F-Zero GX (2003)
Hate to demoralise you so early in the week, but I’m here to tell you that you might as well not bother making an effort in life. You gotta work things out ahead of time – on a sliding scale of hours spent, versus the probability that your hard work will be recognised and rewarded, where do you stand? And having worked this out, surely the best course of action is to find that sweetspot where you can get the most reward for the least amount of effort. Ever a man to put my theories into practice, and in one of my shrewder moves, I took this approach to writing my disseration in my final year of college.
In truth, this was just the natural conclusion to the approach that I and 99% of other college students took towards essays, projects, assignments, even end of year exams. Once we figured out that we could get a passing grade by starting work the day before, what was the point in putting bundles of effort in?
Of course, if you wanted to properly excel, you’d need to put weeks into the damned assignment to get it spot on. But even that’s not a guarantee, because then you’re up against an impersonal marking scheme that might conspire against you, and there’s nowt you can do about it.
I’ve had poor grades from modules that I actually gave a teensy bit of effort to, but in the very same round of results I’d get decent-ish grades (and I’m always happy with decent-ish) from exams where I hadn’t darkened the lecture hall’s door a single time that term. Where’s the consistency there? The key takeaway – don’t bother.
My radical new hypothesis here of hard work not being rewarded is what empowers me to tell you the reason why a new F-Zero game hasn’t been released since F-Zero GX. Well, there was the GBA, Japan-only F-Zero Climax (maybe the title is a giveaway here). But I’m talking about console juice, because handheld games are never statements of intent. Simply put, F-Zero GX had so much effort put into it, for comparatively little return in terms of sales, that neither Nintendo nor a third party will ever be able to top it in a way that brings in piles of profit.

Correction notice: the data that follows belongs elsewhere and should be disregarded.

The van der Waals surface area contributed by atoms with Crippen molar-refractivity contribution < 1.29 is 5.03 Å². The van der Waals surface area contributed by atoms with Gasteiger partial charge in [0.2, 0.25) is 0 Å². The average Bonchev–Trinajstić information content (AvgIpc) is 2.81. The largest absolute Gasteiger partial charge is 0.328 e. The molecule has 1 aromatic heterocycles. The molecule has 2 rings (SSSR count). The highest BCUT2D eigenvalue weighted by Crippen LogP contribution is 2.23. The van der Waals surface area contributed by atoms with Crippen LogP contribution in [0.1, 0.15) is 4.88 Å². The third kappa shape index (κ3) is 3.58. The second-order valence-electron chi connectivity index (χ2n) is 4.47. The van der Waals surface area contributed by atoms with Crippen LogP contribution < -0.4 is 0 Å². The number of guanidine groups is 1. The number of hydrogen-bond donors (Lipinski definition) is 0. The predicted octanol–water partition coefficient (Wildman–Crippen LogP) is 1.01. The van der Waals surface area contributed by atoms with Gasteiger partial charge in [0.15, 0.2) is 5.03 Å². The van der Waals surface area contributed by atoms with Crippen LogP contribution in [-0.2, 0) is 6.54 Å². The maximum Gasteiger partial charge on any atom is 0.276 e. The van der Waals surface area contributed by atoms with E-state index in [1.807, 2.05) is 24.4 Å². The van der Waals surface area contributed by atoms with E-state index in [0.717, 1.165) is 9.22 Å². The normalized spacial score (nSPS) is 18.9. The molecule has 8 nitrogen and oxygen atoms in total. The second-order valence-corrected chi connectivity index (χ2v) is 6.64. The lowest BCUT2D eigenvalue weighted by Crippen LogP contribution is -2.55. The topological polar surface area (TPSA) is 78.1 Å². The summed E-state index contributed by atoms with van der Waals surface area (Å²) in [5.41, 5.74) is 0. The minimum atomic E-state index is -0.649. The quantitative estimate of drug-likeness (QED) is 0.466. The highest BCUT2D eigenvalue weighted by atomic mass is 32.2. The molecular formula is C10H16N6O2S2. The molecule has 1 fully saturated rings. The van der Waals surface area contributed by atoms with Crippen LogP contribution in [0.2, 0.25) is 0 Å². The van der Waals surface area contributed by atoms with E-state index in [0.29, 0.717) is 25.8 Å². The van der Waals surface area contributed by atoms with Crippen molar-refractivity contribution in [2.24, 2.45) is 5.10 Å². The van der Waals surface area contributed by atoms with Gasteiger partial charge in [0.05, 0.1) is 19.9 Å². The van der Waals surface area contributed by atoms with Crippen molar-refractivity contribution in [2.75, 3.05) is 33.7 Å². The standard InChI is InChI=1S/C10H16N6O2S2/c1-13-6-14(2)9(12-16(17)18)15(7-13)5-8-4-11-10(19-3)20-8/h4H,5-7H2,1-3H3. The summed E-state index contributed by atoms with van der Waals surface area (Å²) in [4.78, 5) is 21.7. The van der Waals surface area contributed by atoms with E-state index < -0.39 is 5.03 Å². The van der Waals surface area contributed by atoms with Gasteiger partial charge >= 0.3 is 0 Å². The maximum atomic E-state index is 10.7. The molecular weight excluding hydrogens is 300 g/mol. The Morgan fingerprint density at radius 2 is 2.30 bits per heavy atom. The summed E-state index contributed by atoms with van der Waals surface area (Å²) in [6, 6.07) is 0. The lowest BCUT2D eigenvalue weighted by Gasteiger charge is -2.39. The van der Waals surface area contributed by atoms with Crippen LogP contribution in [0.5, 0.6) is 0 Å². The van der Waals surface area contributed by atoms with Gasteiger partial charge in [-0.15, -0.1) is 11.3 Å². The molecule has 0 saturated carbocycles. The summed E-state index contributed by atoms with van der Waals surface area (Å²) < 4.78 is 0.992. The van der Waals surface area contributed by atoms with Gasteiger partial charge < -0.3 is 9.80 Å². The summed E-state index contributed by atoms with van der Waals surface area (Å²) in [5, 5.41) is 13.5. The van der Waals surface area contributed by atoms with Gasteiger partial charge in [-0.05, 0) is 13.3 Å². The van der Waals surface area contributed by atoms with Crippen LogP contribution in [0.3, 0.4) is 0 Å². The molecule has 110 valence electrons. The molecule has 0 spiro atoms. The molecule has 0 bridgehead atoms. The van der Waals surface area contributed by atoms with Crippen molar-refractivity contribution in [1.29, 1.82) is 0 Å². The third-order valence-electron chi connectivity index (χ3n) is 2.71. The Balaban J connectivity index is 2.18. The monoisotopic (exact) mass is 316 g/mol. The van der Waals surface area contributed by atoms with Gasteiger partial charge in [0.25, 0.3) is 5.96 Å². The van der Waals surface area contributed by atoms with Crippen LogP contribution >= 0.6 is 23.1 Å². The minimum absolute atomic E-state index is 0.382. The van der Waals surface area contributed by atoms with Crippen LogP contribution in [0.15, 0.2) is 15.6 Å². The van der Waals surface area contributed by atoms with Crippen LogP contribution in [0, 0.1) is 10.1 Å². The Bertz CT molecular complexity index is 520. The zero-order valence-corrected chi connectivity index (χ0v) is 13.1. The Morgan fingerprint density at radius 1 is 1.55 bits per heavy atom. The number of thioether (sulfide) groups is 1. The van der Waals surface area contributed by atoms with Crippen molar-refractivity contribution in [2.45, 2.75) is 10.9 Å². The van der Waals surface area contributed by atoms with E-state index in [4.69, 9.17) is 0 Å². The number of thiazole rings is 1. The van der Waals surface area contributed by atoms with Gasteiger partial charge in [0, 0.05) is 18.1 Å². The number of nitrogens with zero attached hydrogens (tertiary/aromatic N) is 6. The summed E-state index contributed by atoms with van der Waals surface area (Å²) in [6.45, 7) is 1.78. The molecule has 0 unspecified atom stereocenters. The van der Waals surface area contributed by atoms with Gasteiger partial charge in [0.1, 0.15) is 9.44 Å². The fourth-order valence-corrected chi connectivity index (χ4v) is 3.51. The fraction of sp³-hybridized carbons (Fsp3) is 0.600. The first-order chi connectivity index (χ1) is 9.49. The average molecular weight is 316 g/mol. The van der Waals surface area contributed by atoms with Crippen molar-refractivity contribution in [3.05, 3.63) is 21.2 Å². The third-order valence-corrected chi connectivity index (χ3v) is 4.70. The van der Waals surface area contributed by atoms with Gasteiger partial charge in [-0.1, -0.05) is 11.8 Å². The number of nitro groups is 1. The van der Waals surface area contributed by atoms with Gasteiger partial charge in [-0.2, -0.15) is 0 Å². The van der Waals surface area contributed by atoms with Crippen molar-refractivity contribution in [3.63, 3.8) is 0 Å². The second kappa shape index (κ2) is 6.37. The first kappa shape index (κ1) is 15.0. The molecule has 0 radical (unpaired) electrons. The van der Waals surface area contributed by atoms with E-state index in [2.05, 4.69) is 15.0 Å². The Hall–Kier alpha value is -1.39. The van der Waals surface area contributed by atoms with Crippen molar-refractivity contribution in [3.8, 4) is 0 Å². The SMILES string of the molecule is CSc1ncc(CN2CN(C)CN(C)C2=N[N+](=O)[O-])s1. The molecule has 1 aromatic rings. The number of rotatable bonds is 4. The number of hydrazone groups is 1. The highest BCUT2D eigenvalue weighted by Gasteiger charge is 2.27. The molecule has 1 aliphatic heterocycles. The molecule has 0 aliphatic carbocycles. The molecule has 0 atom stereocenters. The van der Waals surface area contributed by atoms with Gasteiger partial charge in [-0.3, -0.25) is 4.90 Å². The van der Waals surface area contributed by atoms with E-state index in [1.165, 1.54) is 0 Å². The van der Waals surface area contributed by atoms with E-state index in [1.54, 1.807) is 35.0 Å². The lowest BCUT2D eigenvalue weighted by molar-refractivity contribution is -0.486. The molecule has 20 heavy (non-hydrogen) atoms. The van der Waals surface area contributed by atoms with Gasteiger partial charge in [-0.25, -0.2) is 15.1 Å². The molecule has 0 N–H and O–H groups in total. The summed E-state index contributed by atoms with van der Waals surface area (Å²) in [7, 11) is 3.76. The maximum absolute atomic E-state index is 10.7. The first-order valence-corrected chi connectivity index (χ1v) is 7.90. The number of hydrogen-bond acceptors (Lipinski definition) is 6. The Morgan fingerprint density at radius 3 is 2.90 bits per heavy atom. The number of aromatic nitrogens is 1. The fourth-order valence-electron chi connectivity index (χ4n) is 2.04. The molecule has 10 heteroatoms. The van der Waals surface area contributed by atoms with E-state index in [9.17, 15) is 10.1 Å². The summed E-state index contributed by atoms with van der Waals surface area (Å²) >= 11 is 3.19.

You might agree with me when I say that Nintendo will have a hell of a time topping Mario Kart 8 and Smash Bros Ultimate in particular – but at least those two are evergreen. They’ve already released Mario Kart 8 twice, they could do it a third time on their next console and still get a zillion sales. If they re-released F-Zero GX tomorrow, me and the other hardcores would love it, but it’s not going to get anywhere near the, ah, traction, that anyone would have hoped.
But God, the effort that Sega and Amusement Visions put into this game and what they delivered is staggering. I’m going to blind you with numbers here, boring and non-relevant stats really, a lot like that dissertation of mine. But here goes: F-Zero GX has 26 separate tracks plus a few extras in the 1-Player Story Mode, which itself has nine chapters across three difficulty levels. Every chapter has story scenes with full voice acting and animation, both of which are patently ridiculous. But the CGI cutscenes were a real Sega trademark from around that turn-of-the-century era, and I’m grateful to have them.
It doesn’t stop there – there’s 41 unique ships as well, and when I say unique I do mean it. Each ship has its own pilot (sometimes more than one), each of them their own distinct character with a biography, their own theme song, and even a Tekken-style ending movie. The ships all have their own distinct look as well, something already established in F-Zero X of course, but now they’ve got their own bios (unseen in the final game), part numbers, a named designer, they even have their own individual booster sounds for God’s sake.